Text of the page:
Monday, November 30, 2009

A Condiment That's Hard to Stomach

In today's Washington Post, columnist John Kelly writes:

I arrived late to the book party launching Maggie Hall's new paperback about Marmite, an English condiment that is perhaps the foulest compound legally sold for human consumption. Late, but not late enough: There was still plenty of Marmite left.

... I arrived late to the book party launching Maggie Hall's new paperback about Marmite, an English condiment that is perhaps the foulest compound legally sold for human consumption. Late, but not late enough: There was still plenty of Marmite left.

That's how it tastes, anyway. What it is is yeast extract. You might wonder why someone first thought to extract something edible from yeast. I know I did. Apparently when you brew beer, there's all this sludge left over.
Believe me, marmite is as gross as Kelly describes.

Uninvited Dinner Guests

It has been all the buzz here in Washington, D.C., but many Americans "outside the beltway" may not be appear that President Obama's official state dinner at the White House on Tuesday was crashed by a Virginia couple.

White House security officials are still stammering to explain how the uninvited socialites, Tareq and Michaele Salahi, were able to enter the executive mansion and shake hands with the president.

The Washington Post writes that "it appears to be the first time in modern history that anyone has crashed a White House dinner." I can't seem to find what was on the menu.

Wednesday, November 25, 2009

Final Tips & Ideas for Thanksgiving

Take a deep breath and relax. Linda Larsen offers these tips on making a gravy for the Thanksgiving turkey.

Cranberry sauce shouldn't come out of a can. Especially when there's an easy recipe like this one. Stir in a little orange zest if you wish.

Mashed potatoes are a predictable side dish. Want to try something different? How about sweet potatoes? No, they don't have to be candied. Try this recipe, but substitute a can of mandarin oranges for the orange, and replace the corn syrup with 1/2 cup of molasses. You'll love it.

What about pies? Pumpkin pie is traditional, but Simply Recipes offers several other options on this web page.

Tuesday, November 24, 2009

Perfect Mashed Potatoes

It's a safe bet that a large bowl of mashed potatoes will grace most dinner tables on this upcoming Thanksgiving. But how they are prepared is likely to vary, if only a little. Today's Washington Post includes this article about making the perfect mashed potatoes:

Mashed potatoes or potato puree is a dish everyone can make. It demands so little: Boil some potatoes and crush them with whatever you have at hand: a potato ricer, a fork or the backside of a wooden spatula.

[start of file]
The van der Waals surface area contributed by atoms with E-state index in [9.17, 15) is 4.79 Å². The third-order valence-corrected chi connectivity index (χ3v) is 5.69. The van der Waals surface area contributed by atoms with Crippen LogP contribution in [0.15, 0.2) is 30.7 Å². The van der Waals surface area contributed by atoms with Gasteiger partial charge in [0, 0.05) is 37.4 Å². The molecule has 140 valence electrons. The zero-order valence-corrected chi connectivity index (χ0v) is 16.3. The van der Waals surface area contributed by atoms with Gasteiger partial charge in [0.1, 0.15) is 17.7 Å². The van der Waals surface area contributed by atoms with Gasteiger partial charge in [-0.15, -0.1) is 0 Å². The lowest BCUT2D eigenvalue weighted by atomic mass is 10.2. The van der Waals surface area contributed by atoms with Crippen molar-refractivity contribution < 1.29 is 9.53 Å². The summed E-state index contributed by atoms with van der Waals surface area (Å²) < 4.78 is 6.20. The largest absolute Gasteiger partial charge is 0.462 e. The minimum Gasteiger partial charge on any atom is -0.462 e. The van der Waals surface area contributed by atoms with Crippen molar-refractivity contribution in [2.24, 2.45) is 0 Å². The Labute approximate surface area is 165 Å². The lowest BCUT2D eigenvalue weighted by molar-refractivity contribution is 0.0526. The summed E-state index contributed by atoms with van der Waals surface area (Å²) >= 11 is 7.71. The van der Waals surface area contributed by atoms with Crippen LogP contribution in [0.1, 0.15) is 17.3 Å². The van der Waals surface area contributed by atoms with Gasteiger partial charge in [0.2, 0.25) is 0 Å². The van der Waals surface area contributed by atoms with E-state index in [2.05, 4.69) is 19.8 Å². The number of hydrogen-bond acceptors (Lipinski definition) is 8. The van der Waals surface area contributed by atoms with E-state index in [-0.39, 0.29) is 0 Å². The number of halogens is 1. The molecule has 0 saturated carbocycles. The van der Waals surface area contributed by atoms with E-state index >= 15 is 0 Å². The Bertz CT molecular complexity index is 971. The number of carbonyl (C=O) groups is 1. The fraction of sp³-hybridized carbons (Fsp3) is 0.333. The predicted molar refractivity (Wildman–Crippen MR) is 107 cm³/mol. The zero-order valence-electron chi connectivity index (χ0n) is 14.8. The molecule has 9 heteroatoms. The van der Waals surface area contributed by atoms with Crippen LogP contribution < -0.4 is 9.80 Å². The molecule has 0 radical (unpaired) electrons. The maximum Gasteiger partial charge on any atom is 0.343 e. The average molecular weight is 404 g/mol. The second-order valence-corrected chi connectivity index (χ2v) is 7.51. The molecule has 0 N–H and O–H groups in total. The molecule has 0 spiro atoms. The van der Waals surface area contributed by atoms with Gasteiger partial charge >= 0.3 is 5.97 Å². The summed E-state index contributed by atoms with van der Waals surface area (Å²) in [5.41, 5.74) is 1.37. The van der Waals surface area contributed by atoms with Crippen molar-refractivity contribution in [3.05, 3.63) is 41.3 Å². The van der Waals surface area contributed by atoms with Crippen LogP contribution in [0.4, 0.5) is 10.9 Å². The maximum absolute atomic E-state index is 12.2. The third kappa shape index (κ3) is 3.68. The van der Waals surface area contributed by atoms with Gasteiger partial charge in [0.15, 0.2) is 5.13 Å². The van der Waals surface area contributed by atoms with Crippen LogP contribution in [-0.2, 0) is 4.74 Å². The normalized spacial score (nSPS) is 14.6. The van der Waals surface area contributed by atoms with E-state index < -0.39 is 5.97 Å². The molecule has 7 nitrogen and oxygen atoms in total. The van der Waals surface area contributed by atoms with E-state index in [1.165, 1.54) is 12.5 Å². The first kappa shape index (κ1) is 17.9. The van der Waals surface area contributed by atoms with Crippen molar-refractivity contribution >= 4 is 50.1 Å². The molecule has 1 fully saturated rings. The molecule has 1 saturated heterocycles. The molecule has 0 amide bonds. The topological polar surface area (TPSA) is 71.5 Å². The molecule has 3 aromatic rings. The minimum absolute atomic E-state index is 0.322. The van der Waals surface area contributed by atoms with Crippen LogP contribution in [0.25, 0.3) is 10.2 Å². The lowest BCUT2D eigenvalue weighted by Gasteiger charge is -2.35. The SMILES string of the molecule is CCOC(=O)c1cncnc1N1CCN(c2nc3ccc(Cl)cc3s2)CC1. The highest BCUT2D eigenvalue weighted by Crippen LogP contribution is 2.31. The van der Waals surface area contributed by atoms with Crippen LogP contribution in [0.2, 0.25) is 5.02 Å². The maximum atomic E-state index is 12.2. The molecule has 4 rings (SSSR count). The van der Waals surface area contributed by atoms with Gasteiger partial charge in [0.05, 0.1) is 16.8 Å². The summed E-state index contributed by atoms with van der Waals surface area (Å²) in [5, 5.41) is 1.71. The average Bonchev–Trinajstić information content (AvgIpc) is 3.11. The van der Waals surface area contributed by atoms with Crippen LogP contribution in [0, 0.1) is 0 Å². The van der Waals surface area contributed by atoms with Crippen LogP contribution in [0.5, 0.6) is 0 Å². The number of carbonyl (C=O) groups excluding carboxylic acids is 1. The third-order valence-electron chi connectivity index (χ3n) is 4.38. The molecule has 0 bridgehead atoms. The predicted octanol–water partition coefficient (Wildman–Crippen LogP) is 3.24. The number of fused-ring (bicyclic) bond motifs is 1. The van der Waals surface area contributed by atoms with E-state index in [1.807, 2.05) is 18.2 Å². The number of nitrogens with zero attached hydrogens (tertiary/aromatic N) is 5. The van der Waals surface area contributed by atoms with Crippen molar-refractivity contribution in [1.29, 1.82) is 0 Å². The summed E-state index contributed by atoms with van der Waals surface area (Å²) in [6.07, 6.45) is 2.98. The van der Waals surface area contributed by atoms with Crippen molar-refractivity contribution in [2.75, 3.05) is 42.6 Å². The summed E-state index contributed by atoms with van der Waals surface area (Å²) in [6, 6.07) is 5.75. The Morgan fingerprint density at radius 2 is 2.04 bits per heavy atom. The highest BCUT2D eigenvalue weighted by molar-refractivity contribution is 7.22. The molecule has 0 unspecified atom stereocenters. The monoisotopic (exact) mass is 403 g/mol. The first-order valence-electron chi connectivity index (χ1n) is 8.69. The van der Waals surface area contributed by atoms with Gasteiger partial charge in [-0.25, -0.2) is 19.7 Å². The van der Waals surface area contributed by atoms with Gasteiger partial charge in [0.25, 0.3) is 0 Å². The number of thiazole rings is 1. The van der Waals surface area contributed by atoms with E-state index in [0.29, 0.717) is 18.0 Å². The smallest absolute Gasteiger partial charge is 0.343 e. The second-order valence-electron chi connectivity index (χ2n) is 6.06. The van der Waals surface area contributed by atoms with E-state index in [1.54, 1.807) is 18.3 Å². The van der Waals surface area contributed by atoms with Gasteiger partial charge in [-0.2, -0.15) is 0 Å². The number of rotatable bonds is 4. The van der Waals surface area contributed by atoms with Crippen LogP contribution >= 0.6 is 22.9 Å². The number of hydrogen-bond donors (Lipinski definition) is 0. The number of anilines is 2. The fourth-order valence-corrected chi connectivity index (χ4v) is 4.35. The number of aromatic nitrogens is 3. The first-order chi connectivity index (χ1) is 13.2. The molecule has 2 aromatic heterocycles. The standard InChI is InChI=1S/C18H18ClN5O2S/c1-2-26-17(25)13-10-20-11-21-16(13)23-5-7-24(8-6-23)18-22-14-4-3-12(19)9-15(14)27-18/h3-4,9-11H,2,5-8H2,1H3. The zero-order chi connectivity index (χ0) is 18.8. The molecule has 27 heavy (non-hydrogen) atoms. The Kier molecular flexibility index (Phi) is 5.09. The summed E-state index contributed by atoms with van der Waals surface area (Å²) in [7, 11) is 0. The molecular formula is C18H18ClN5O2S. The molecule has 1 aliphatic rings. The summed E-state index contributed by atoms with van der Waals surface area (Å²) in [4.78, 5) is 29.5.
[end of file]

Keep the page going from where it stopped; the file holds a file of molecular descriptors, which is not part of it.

The transformation from plain boiled potatoes to a dish with its own merit needn't take more than a minute. If the potatoes are good, and if you add a little milk, a lump of butter or some cream, few people would not appreciate or even love the result.

... However the process of making good mashed potatoes does have its demands. ... Cooks who are overeager or inattentive risk ending up with a sticky mass of something more resembling wallpaper glue than gastronomy.

The article talks about the importance of letting the potatoes drain (once they've been boiled). The writer recommends using a hand-held electric mixer rather than a food processor. There are other suggestions and caveats so it's an article worth reading.

Some people swear by using Russet potatoes, while others insist that Yukon Golds are the best. I think the latter make the best mashed potatoes.

There's also the issue of whether to add garlic or an herb like sage. I like these kinds of twists, but my significant other is a purist when it comes to mashed potatoes.

Monday, November 23, 2009

No More Nathans

Strolling through D.C.'s Georgetown neighborhood this weekend, something just didn't look right to me. I finally realized what it was. Even though I'd heard that Nathans had closed this July, this was the first time I saw the tavern-restaurant with the light brown butcher paper covering up all of the windows.

I only ate a meal once at Nathans, and it was not a memorable one. Still, the restaurant at the corner of M Street and Wisconsin Avenue was situated right at the heart of Georgetown. It was a landmark that every longtime Washington, D.C. resident knew of.